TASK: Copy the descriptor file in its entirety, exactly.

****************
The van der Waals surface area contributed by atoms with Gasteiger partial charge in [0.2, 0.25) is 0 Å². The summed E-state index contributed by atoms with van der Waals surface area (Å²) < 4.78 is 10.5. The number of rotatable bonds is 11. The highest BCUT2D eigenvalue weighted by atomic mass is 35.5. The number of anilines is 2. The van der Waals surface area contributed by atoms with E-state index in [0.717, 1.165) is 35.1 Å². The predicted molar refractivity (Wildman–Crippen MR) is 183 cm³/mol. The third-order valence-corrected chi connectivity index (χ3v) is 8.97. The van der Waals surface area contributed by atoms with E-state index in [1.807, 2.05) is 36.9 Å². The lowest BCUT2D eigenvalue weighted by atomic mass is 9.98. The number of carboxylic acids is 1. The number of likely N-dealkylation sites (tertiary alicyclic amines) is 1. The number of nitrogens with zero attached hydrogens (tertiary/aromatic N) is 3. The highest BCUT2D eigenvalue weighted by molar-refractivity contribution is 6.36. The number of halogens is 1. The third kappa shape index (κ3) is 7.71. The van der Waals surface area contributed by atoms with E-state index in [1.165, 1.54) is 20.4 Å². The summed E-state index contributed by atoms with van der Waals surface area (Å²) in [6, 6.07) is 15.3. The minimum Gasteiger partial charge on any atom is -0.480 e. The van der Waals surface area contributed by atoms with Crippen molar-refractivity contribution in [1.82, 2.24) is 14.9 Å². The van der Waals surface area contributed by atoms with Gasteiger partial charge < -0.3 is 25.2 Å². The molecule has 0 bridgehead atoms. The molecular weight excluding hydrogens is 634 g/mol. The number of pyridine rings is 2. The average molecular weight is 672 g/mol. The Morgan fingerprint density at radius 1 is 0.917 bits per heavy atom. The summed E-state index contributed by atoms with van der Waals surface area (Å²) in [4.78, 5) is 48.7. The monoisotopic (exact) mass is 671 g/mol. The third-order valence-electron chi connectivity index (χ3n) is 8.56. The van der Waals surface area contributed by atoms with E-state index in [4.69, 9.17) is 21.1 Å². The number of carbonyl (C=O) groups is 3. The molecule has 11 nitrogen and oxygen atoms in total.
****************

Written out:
The van der Waals surface area contributed by atoms with Gasteiger partial charge in [0.2, 0.25) is 0 Å². The summed E-state index contributed by atoms with van der Waals surface area (Å²) < 4.78 is 10.5. The number of rotatable bonds is 11. The highest BCUT2D eigenvalue weighted by atomic mass is 35.5. The number of anilines is 2. The van der Waals surface area contributed by atoms with E-state index in [0.717, 1.165) is 35.1 Å². The predicted molar refractivity (Wildman–Crippen MR) is 183 cm³/mol. The third-order valence-corrected chi connectivity index (χ3v) is 8.97. The van der Waals surface area contributed by atoms with E-state index in [1.807, 2.05) is 36.9 Å². The lowest BCUT2D eigenvalue weighted by atomic mass is 9.98. The number of carboxylic acids is 1. The number of likely N-dealkylation sites (tertiary alicyclic amines) is 1. The number of nitrogens with zero attached hydrogens (tertiary/aromatic N) is 3. The highest BCUT2D eigenvalue weighted by molar-refractivity contribution is 6.36. The number of halogens is 1. The third kappa shape index (κ3) is 7.71. The van der Waals surface area contributed by atoms with E-state index in [1.165, 1.54) is 20.4 Å². The summed E-state index contributed by atoms with van der Waals surface area (Å²) in [6, 6.07) is 15.3. The minimum Gasteiger partial charge on any atom is -0.480 e. The van der Waals surface area contributed by atoms with Crippen molar-refractivity contribution in [1.82, 2.24) is 14.9 Å². The van der Waals surface area contributed by atoms with Gasteiger partial charge < -0.3 is 25.2 Å². The molecule has 0 bridgehead atoms. The molecular weight excluding hydrogens is 634 g/mol. The number of pyridine rings is 2. The average molecular weight is 672 g/mol. The Morgan fingerprint density at radius 1 is 0.917 bits per heavy atom. The summed E-state index contributed by atoms with van der Waals surface area (Å²) in [4.78, 5) is 48.7. The monoisotopic (exact) mass is 671 g/mol. The third-order valence-electron chi connectivity index (χ3n) is 8.56. The van der Waals surface area contributed by atoms with E-state index in [4.69, 9.17) is 21.1 Å². The number of carbonyl (C=O) groups is 3. The molecule has 11 nitrogen and oxygen atoms in total.